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Mixing small and large batteries

Mixing small and large batteries

(OP)
I'm trying to help a professional race car team with their battery and starter motor system. Being a race car weight is critical, but the ability to start the engine is even more important!

The onboard battery is a small lightweight 12v AGM battery with a 26 amphour rating. The "slave" battery (used only for static starting in the pits or garage) is a "big" lead acid one as used on a big engine pickup truck.

The team has suggested they connect these in series (instead of in parallel) to give 24v "to spin the starter motor better". Would it? My battery technology knowledge is limited - what happens to the small battery if we do this? Would it damage it?

The starter motor is rated at 1.4kW with 12v. Obviously one would not use 24v on a 12v motor in a street car expecting it to last 10 years - but starter motors on race cars are rebuilt or renewed every year and they always carry a spare.

RE: Mixing small and large batteries

You would likely not damage the smaller battery but would likewise not help starting in the least because the little battery will have substantial internal resistance and not let lots of current pass thru it.

Your question really doesn't make clear what problem you're trying to combat so we can help.

Does the "cart" battery start the engine without problems?

Keith Cress
kcress - http://www.flaminsystems.com

RE: Mixing small and large batteries

(OP)
Although this is professional team in a professional series it is not Formula 1 where teams spend millions to solve every little problem. The problem I'm trying to help with is simply to get a normal commercially available starter motor to spin the high compression engine faster. With the two batteries in parallel (ie. 12v) it still never seems super-good. Or as the team owner's email eloquently put it - I want it to go brMMMMMMMMMMMMMM not br-br-brmmmmmm.

RE: Mixing small and large batteries

If you do follow through on the concept of using 24 volts worth of batteries across the starter, then beware of allowing the 24 volts to back feed through the solenoid and start button wiring into the rest of the car systems. Obviously you will not be able to keep the ground side isolated, so you'll have to be very careful on the hot side to stay away from 12 volt wiring.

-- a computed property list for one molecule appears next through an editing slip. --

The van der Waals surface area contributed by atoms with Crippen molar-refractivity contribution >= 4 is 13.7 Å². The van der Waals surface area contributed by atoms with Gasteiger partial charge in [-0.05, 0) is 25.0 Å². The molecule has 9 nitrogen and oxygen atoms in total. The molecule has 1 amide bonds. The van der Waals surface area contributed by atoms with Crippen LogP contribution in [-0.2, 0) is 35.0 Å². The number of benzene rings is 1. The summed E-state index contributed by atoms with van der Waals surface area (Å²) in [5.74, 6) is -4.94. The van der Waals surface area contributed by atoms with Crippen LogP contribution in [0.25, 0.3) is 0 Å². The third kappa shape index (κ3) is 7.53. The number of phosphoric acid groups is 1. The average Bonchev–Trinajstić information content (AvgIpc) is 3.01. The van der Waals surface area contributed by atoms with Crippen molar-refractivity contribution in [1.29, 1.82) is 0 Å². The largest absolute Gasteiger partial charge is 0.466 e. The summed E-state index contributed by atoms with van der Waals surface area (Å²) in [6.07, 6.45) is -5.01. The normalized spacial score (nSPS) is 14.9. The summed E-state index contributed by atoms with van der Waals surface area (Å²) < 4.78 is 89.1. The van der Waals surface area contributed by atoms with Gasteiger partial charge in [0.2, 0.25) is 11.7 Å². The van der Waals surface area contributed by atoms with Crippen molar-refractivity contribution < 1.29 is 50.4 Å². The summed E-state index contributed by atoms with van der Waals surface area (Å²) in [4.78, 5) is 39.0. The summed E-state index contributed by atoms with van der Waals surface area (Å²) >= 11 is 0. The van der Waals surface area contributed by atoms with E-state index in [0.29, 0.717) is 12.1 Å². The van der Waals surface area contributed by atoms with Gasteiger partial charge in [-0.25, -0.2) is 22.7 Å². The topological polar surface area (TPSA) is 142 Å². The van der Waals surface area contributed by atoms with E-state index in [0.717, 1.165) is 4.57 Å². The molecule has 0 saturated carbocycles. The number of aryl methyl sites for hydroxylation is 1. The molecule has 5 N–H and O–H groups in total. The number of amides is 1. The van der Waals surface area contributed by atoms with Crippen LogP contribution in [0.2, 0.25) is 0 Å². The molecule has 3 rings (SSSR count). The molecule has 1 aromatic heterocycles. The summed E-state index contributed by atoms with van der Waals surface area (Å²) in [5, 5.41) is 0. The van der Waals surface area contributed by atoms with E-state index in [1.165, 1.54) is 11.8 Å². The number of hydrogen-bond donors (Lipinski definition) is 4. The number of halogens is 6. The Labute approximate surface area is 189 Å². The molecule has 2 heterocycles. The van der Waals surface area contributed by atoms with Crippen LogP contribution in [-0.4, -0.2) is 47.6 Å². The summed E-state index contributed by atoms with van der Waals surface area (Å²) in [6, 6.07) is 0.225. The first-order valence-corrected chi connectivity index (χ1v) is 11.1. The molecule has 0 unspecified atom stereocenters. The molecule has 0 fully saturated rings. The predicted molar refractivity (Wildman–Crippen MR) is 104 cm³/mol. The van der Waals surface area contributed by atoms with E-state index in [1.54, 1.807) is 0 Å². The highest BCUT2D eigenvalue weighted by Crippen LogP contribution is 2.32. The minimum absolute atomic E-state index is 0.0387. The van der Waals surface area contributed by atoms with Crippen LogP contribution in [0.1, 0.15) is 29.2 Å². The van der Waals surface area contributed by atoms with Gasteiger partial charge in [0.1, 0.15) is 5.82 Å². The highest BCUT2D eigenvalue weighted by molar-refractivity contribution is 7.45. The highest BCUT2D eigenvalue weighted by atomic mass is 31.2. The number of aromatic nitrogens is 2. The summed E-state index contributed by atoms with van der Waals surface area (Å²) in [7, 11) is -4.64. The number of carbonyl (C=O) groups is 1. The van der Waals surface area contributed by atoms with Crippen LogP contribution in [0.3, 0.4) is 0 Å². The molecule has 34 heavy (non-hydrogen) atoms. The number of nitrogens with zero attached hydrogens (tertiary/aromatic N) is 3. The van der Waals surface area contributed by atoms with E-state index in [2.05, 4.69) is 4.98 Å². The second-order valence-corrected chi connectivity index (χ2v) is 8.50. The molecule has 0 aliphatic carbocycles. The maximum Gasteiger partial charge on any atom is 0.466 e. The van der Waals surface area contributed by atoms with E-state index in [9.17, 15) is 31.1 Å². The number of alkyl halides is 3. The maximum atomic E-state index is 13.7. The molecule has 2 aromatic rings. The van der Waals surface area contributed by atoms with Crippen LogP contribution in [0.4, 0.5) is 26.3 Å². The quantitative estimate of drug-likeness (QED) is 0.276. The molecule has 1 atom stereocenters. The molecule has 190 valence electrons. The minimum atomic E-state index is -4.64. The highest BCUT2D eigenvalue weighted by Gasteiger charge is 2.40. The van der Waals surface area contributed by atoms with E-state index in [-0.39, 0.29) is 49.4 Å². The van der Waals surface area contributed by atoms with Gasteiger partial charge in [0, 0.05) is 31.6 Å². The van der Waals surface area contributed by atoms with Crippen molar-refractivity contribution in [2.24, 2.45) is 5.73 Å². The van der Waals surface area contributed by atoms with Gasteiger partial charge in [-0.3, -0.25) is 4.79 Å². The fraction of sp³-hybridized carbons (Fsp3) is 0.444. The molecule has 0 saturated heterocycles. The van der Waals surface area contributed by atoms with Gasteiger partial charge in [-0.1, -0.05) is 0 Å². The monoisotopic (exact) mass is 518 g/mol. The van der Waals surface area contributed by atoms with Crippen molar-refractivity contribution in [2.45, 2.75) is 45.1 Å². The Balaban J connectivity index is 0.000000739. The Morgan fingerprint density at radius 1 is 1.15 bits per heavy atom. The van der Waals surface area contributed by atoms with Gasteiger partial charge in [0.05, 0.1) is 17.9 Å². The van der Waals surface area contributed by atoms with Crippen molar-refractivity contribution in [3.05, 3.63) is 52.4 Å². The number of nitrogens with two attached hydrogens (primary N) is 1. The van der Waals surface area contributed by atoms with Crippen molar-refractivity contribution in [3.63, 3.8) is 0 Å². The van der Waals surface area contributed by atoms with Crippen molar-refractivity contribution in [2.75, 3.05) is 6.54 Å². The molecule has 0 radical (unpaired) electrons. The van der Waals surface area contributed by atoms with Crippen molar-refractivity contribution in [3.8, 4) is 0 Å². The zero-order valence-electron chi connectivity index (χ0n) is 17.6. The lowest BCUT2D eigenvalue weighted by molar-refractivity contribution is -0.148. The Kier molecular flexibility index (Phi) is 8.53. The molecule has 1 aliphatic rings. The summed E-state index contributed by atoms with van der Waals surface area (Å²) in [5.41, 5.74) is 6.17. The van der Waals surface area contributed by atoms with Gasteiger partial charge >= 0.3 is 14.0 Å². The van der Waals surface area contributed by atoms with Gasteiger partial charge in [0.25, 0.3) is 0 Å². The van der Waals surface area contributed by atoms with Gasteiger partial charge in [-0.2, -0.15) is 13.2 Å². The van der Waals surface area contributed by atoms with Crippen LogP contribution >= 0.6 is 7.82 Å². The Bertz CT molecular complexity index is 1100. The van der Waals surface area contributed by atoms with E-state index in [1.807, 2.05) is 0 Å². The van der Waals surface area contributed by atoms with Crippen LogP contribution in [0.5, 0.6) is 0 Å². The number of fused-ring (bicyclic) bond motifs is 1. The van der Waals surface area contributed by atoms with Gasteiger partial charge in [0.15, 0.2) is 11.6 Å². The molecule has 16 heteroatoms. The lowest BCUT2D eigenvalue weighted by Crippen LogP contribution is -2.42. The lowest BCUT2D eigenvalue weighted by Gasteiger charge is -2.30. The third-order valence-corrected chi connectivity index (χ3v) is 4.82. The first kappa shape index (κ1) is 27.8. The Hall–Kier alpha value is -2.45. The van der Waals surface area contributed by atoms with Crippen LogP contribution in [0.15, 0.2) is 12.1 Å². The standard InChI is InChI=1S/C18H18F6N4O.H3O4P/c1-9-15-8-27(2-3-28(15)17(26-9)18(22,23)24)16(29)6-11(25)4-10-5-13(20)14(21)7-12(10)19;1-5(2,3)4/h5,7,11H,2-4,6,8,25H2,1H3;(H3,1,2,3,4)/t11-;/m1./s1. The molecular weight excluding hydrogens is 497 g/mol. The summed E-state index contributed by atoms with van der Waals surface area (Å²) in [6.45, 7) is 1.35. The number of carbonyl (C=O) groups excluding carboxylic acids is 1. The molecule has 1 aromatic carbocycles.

Back in the old days, some cars used to be 6 volt systems. Some were converted to 12 volts. Based on what I've read, it wasn't uncommon to just run the 6-volt starter on 12 volts.

It's still not recommended. Can you find a better starter? Perhaps from a diesel version of the same engine?


RE: Mixing small and large batteries

Your on-board battery will probably completely dominate the circuit through its internal series resistance. If it's on the order of 14 milliohms: http://www.power-sonic.com/images/powersonic/sla_b... That'll be 4x that of a conventional battery: http://www.power-sonic.com/images/powersonic/sla_b...

So, while you might have doubled the voltage, you would have increased the parasitic resistance of the battery by 4x. I would do a complete and thorough review of your jumper cable and other resistances before messing with the voltage

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RE: Mixing small and large batteries

Note, also, the series resistance appears to be somewhat dependent on discharge current.

Based on the discharge curves in the datasheet for the 26Ah battery, it might not even look like a battery at the discharge current required for a large starer motor.

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RE: Mixing small and large batteries

(OP)
The rest of the cars electrics are isolated and only connect to the small battery/alternator. The big slave battery feeds through a solenoid activated by the starter switch (and small battery).

RE: Mixing small and large batteries